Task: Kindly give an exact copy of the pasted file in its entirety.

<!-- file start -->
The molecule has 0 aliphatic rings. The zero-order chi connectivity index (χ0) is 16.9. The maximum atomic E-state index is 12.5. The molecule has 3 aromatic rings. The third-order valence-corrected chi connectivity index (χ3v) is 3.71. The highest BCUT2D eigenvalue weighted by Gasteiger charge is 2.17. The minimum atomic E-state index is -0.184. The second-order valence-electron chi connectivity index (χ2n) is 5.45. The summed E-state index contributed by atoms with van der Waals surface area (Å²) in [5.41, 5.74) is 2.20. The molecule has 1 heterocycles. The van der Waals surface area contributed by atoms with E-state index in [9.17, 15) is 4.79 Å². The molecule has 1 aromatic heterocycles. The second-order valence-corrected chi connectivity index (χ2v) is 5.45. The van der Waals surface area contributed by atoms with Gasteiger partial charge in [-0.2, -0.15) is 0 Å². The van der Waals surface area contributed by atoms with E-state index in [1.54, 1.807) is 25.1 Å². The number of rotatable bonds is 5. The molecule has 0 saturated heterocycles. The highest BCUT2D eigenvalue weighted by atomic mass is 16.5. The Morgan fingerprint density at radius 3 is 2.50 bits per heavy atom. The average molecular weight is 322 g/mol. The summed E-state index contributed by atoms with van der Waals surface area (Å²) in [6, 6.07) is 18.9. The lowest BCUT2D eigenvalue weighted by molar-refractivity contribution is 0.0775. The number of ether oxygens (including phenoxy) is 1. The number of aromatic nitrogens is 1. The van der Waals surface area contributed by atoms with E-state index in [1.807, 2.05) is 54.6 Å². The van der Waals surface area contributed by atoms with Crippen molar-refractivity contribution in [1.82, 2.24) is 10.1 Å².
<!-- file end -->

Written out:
The molecule has 0 aliphatic rings. The zero-order chi connectivity index (χ0) is 16.9. The maximum atomic E-state index is 12.5. The molecule has 3 aromatic rings. The third-order valence-corrected chi connectivity index (χ3v) is 3.71. The highest BCUT2D eigenvalue weighted by Gasteiger charge is 2.17. The minimum atomic E-state index is -0.184. The second-order valence-electron chi connectivity index (χ2n) is 5.45. The summed E-state index contributed by atoms with van der Waals surface area (Å²) in [5.41, 5.74) is 2.20. The molecule has 1 heterocycles. The van der Waals surface area contributed by atoms with E-state index in [9.17, 15) is 4.79 Å². The molecule has 1 aromatic heterocycles. The second-order valence-corrected chi connectivity index (χ2v) is 5.45. The van der Waals surface area contributed by atoms with Gasteiger partial charge in [-0.2, -0.15) is 0 Å². The van der Waals surface area contributed by atoms with E-state index in [1.54, 1.807) is 25.1 Å². The number of rotatable bonds is 5. The molecule has 0 saturated heterocycles. The highest BCUT2D eigenvalue weighted by atomic mass is 16.5. The Morgan fingerprint density at radius 3 is 2.50 bits per heavy atom. The average molecular weight is 322 g/mol. The summed E-state index contributed by atoms with van der Waals surface area (Å²) in [6, 6.07) is 18.9. The lowest BCUT2D eigenvalue weighted by molar-refractivity contribution is 0.0775. The number of ether oxygens (including phenoxy) is 1. The number of aromatic nitrogens is 1. The van der Waals surface area contributed by atoms with E-state index in [1.807, 2.05) is 54.6 Å². The van der Waals surface area contributed by atoms with Crippen molar-refractivity contribution in [1.82, 2.24) is 10.1 Å².